Before you continue: One huge clarification!
I was translating/editing the male privilege checklist (link in Hebrew) a couple of days ago, when it occurred to me that I have never seen a monosexual privilege checklist. Indeed, I’ve never heard the term spoken or referred to before. Despite the fact that many privilege lists exist for many groups, it appears that the idea that monosexuals enjoy privilege is relatively new as well as foreign to queer and bisexual political thought. More often than not, when the word “privilege” arises in relation to bisexuality or bisexual people, it is coupled with “heterosexual” and with the claim that bisexuals “enjoy heterosexual privilege” (here’s a helpful hint with that: we’re not, in fact, heterosexual). And so I thought it might be time to try to unpack some of these notions and compile a monosexual privilege checklist. The significance of such a list, as I see it, would be to highlight the way in which bisexuals experience oppression, seeing as this is a much-denied and much-erased topic. In fact, there are many things that monosexual people can take for granted in their lives and which bisexuals can’t. I hope this list would be of help to monosexual people in understanding their privileges and becoming better allies to bisexuals, as well as helping bisexuals understand our own (often transparent) oppression. I also hope this list could serve as a starting point for deeper discussion on biphobia as a system (rather than a series of personal mistreatments), within the bisexual movement and the queer movement in general.
A note on terminology:
I am aware of the problematics of using a binary structure such as monosexual/bisexual, however I allow myself to use it as a political and analytical tool in order to expose unequal power relations in a society which already operates under this binary. In addition, it is no less binary to speak about monosexual/bisexual than is it to speak about cisgender/transgender, male/female, white/black or straight/queer . The fact that only the bisexual movement finds itself facing the ubiquitous binary accusation (and so often) for making arguments so closely similar to those of other movements, is suspicious to say the least.
I use the term “bisexual” as an umbrella-word, including anyone attracted to people of more than one gender, who identifies as bisexual, pansexual, fluid, queer, heteroflexible, homoflexible, or any other bi-spectrum identity, and who considers themselves part of the bisexual movement/community.
I define “monosexual” as any person attracted to people of no more than one gender and who identifies as such (including heterosexuals, gays and lesbians).
I define “privilege” as something society awards some and withholds from others.
The obligatory disclaimer says:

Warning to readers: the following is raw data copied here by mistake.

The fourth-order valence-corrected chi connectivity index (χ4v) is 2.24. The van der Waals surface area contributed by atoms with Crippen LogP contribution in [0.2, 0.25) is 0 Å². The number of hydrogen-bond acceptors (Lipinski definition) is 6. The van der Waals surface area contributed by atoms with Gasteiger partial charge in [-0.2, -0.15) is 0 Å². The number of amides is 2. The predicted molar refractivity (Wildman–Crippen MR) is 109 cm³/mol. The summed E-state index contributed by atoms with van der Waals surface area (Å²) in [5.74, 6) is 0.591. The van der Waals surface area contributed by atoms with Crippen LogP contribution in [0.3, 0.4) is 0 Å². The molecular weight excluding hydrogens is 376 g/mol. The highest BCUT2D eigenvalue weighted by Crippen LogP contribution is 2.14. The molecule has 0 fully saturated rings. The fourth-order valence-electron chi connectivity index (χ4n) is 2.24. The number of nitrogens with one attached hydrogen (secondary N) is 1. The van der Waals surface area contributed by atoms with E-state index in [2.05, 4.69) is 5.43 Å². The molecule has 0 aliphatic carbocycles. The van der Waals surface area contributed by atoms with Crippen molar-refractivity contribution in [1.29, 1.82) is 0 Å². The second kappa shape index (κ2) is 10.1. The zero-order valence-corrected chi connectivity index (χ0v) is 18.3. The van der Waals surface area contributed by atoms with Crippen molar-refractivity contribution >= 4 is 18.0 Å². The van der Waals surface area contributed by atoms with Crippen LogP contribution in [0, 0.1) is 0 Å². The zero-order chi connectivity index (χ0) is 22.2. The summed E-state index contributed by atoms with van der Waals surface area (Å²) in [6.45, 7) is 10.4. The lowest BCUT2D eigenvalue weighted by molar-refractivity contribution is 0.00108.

By compiling a list of monosexual privilege, I do not mean to suggest that all monosexuals are the same, nor do I mean to suggest that they enjoy nothing but privilege. Power inequalities exist all over the social map, and monosexuals are just as likely as anyone to be on the bad end of one of them. Some of the points described are naturally ones shared by people of other marginalized groups – people experience similar forms of privilege or oppression through different identities, and the list isn’t meant to be strictly exclusive. And of course, this list would be more accurate the more privileges the person in question enjoys (and in particular: males, white people, heterosexuals, cisgenders, etc.). In addition, I do not mean to imply that all bisexuals are oppressed and enjoy no privileges – many bisexual people belong to other groups which do enjoy privilege. As in any field in life – stuff is complicated and multifaceted. We are all oppressors and we are all oppressed – and we must all deal both with our oppression and our privileges. Please take this as an opportunity.
This list includes some ideas that I picked up from the male privilege checklist, the white privilege checklist, the heterosexual privilege checklist and these two cisgender* privilege checklists. Read them.
Being able to write a list of privileges is not transparent for me: many privileges benefited me while writing it. I am a Jewish citizen of Israel (and thus have access to many civil rights and privileges denied from Palestinians); I am an English speaker; I am a university graduate; I have (had) access to academic and political writings about bisexuality and queer theory/politics; I have an internet connection, computer access and the technical skills required to operate a computer; though I am not able-bodied, I am able to use my hands for typing and my eyes for reading (albeit with the help of glasses). These are all privileges which I can think about that enabled me to write this post (there are probably alot more). As you read the list, please consider your own privileges in light of this paragraph and of the list itself.